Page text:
Gerard Werner, director of corporate intelligence with Maximus, recently spoke with ArchIntel regarding success within competitive intelligence, creating an efficient team, how data and technology has shifted across the marketplace as well as how parametrics leads to successful analysis and developing a corporate strategy that integrates competitive intelligence.
“Competitive intelligence is crucial to understand how business works. You need to understand not only the way your company wants to grow with an overhead perspective, but you also need the knowledge of what is the strategic importance of these markets.”
ArchIntel: How do you measure success within the competitive intelligence sector?
“The way I measure success is by increasing the price to win, or the bids that we can anticipate that we’re going to win. By coming in with corporate intelligence, the goal is to increase our value and win more work over time.
One of the factors in all of our cases is price. You have to understand where your competitors are in terms of position or where your partners are working, any recent acquisitions they’ve made and any information you can collect to glean from the outside world.
Success can also be measured by your network. You can develop and look at what you believe your competitors are doing. Losing bids is probably the largest growth of intelligence out there because win or lose, you’re able to find out why you lost and who won. From there, you can compare yourself not just strategically, but price-wise.”
ArchIntel: In terms of growing competitive intelligence within Maximus, how is your division expanding and how do you create a talented team?
“We have so much data out there. We draft, win and lose proposals all the time. There’s so much data out there that most companies don’t do anything with it. I prefer to use the data that’s available to create a parametric type of estimating approach to these things.
That includes an understanding of how much it really costs to do proposals, how much per proposal as well as how we can streamline the proposal process to take advantage of the open source data and cut costs. It’s hard to believe that we can’t develop a new offering or market with the sheer amount of data and information that’s available to everyone.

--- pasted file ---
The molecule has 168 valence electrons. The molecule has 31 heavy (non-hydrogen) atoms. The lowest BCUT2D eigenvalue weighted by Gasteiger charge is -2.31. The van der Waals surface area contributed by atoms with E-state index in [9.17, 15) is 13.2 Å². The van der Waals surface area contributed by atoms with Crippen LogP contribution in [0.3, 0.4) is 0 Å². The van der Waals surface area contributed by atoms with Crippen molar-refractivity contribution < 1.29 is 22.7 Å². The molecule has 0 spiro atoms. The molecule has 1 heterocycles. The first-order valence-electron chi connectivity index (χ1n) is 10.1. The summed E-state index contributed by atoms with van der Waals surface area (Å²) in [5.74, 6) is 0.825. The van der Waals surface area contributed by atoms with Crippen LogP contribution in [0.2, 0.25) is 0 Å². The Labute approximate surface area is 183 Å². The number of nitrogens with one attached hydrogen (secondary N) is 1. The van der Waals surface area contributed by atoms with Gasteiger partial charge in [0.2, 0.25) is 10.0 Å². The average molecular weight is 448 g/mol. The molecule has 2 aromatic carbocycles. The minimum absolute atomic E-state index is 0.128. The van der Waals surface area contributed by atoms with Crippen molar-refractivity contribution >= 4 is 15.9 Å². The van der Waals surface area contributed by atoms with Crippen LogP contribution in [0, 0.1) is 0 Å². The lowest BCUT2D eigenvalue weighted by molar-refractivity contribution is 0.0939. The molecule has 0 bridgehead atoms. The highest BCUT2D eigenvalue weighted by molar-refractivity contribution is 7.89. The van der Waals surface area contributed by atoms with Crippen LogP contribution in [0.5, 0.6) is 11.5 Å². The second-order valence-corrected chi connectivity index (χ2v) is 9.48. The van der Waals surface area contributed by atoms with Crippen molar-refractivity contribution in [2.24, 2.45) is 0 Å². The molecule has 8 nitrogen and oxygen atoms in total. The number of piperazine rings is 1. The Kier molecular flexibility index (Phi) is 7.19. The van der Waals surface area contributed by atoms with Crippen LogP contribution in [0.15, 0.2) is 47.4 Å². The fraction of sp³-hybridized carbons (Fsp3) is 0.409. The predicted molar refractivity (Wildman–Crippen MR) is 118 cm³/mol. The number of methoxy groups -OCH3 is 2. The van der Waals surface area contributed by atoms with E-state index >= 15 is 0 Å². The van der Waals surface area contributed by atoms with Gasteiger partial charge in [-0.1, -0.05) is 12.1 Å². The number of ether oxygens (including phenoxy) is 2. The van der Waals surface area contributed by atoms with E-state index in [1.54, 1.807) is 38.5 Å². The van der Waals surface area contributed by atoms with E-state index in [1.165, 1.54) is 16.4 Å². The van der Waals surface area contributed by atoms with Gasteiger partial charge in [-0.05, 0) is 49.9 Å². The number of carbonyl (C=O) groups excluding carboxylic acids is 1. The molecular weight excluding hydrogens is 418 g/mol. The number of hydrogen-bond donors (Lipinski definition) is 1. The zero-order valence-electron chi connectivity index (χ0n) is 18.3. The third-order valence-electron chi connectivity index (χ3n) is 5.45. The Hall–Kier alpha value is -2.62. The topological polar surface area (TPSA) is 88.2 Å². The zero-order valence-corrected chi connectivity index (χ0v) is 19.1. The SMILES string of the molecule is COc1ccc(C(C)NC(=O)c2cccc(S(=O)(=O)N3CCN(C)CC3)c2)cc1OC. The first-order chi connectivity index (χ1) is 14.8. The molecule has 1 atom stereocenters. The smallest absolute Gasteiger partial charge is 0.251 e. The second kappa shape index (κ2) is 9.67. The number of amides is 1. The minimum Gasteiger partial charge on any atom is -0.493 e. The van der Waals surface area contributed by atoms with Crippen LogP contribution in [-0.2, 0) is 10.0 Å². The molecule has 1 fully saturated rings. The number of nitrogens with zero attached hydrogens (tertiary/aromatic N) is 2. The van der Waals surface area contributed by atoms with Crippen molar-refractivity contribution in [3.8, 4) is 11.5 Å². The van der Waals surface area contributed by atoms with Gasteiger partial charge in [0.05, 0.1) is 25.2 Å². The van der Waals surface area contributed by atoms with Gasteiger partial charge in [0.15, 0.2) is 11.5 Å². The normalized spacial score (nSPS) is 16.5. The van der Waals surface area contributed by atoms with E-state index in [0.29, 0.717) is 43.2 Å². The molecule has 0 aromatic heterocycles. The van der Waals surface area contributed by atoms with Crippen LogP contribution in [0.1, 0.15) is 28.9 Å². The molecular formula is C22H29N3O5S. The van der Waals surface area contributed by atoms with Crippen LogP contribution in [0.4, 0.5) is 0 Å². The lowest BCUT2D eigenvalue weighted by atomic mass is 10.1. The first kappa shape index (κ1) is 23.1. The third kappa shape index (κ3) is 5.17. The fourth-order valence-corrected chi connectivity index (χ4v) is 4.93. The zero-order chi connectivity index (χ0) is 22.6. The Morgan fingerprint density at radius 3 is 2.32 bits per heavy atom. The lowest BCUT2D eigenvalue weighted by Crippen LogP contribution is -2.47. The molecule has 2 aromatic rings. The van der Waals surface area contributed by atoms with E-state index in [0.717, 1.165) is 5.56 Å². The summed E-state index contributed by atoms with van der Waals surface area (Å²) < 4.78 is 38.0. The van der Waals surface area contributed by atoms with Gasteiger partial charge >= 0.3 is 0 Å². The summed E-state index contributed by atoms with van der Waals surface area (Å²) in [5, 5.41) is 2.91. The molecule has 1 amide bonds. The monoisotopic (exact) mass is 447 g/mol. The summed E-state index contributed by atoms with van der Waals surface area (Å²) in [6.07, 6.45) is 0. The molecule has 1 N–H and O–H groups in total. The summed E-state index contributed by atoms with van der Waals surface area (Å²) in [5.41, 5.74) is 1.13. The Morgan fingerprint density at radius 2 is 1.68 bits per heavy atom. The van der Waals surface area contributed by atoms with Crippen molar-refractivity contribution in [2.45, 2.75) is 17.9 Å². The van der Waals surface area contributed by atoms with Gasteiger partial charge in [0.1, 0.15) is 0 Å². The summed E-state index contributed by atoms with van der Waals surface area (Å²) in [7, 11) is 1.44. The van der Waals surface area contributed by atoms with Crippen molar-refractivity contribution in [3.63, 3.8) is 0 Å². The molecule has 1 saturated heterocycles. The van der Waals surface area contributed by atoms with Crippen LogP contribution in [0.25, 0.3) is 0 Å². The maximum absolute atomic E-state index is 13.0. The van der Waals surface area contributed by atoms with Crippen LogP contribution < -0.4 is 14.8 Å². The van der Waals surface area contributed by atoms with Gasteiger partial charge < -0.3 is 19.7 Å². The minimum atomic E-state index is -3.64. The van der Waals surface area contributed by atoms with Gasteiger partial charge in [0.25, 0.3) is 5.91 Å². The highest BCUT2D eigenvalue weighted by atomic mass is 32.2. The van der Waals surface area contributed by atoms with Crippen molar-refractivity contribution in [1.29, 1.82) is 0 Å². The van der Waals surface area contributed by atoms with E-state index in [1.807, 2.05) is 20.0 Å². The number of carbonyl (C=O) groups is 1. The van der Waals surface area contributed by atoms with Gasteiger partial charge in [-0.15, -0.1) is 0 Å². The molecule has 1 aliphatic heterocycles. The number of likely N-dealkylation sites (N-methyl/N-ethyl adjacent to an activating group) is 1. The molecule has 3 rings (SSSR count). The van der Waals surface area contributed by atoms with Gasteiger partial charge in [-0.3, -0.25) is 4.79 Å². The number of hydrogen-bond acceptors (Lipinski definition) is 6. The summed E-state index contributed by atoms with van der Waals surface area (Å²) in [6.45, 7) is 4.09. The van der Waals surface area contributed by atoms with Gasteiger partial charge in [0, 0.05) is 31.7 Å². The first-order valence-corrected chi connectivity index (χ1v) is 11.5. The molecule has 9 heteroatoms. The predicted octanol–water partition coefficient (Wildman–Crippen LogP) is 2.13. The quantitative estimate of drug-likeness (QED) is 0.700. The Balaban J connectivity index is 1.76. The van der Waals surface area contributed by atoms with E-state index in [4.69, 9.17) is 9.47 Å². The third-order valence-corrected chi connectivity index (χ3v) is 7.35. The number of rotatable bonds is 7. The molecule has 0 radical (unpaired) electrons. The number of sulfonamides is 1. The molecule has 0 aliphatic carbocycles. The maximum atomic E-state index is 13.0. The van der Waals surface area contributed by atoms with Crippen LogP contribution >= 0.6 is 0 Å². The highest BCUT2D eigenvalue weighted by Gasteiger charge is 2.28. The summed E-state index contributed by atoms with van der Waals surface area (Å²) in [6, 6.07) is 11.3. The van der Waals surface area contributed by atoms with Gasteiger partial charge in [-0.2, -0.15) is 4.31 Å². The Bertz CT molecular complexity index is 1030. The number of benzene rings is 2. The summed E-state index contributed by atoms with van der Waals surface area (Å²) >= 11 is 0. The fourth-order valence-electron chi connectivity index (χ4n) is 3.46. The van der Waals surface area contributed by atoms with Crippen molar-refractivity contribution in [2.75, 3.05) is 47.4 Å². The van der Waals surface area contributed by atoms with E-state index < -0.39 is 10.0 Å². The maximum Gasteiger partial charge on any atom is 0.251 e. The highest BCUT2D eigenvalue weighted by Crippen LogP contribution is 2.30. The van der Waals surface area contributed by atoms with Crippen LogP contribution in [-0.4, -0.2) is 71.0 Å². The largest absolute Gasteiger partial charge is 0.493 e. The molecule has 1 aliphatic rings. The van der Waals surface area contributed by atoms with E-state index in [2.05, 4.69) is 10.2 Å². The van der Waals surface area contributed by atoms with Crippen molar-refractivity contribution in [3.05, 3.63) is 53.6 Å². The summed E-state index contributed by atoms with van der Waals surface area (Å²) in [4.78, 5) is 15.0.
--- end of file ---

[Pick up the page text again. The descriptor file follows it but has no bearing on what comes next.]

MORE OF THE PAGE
If you could estimate all the elements of any given pending bid, you would save a company millions of dollars from a proposal process. Whenever you initiate a proposal, the process starts all over again at the very beginning.
However, if we could develop parametrics and estimate action based on historic work that we’ve done, we already know half of what we need to do to complete that proposal. If we could utilize those factors, that would make us successful from a proposal standpoint, and enable us to build an efficient program.
With parametrics, when you go to sell to the government, you base your proposal off of historical data to show that this is proven to be successful. Additionally, you can show that it has been tested and the effort that was required to complete that work.”
ArchIntel: How do you break into a new market and how is that integrated into your corporate strategy?
“To break into the market, there are two approaches that I believe are successful. The first one is to go in and trade. You can go into one of your competitors as a subcontractor and make a bartering deal. That will help you get your foot into the door and allow you to understand the customer.
After that, you’ll be able to branch off and grow your own division. The other approach is IRND. Through this approach, you’ll be able to know your customer, talk to them and understand what they need or want.